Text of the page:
Chapter

Measuring the World: Exploration, Empire and the Reform of the Royal Geographical Society, c. 1874–93

Max Jones

in The Organisation of Knowledge in Victorian Britain

Published by British Academy

Published in print May 2005 | ISBN: 9780197263266
Published online February 2012 | e-ISBN: 9780191734854 | DOI: http://dx.doi.org/10.5871/bacad/9780197263266.003.0014

Series: British Academy Centenary Monographs

Measuring the World: Exploration, Empire and the Reform of the Royal Geographical Society, c. 1874–93

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This chapter discusses the relationship between geography, exploration and empire. It focuses on the Royal Geographical Society (RGS) and how it influenced the organisation of knowledge in Victorian Britain. It describes the transformation of the RGS, resulting from four forces in which new imperialism acted as catalyst rather than a cause: firstly, the scientific revolution unleashed by the publication of Darwin’s Origin of Species in 1859; secondly, the global rise of ideas of bureaucratic government and expertise; thirdly, the expansion of the British education system; and finally, the challenge posed by the inexorable extension of the map of the world.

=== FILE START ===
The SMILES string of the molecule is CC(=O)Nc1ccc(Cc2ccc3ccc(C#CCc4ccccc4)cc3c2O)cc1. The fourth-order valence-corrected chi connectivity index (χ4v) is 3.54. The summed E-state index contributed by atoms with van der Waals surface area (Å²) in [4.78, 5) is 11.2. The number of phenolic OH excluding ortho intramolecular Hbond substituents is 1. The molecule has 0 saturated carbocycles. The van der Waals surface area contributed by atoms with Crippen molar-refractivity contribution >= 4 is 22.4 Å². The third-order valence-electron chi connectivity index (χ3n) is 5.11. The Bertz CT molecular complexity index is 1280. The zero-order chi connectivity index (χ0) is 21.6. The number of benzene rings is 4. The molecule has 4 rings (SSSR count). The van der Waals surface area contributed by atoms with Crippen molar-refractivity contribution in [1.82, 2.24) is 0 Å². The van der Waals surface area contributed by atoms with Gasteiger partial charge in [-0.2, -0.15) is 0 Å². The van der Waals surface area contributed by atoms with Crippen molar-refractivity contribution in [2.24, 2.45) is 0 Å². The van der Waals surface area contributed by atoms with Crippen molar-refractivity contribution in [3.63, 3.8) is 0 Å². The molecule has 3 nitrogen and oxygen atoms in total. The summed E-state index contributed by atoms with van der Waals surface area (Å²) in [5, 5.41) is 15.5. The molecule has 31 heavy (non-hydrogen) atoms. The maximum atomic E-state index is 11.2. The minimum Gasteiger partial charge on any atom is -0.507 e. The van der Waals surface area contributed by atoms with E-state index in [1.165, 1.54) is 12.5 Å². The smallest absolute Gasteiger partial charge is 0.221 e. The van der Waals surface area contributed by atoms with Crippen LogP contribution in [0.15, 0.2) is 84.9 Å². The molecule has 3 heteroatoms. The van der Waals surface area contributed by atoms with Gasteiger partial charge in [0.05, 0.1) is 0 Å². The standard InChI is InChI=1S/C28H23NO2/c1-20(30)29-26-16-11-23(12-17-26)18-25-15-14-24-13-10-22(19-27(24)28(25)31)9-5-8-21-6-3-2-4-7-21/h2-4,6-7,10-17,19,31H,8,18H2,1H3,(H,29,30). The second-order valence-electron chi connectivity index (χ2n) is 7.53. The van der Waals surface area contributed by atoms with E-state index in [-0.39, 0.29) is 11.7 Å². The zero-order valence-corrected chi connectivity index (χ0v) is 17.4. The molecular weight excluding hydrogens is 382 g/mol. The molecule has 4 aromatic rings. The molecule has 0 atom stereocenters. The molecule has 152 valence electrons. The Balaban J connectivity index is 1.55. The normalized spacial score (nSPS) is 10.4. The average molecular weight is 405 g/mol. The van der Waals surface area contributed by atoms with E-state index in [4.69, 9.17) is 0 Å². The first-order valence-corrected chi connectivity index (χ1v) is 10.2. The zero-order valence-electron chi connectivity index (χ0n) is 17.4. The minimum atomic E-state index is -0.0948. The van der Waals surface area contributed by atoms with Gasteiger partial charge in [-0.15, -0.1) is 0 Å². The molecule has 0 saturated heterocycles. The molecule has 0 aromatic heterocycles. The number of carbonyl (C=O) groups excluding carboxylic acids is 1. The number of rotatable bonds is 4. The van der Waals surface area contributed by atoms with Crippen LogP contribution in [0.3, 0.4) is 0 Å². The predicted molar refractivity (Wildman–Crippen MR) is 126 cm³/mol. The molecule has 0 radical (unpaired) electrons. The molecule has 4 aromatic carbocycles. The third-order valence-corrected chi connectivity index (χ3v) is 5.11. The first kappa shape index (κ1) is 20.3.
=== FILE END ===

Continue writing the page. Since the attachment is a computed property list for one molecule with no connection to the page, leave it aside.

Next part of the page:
Keywords: geography; exploration; empire; Royal Geographic Society; knowledge; imperialism; scientific revolution; Origin of Species; bureaucratic government; British education system

Chapter.  10776 words.  Illustrated.

Subjects: Modern History (1700 to 1945)

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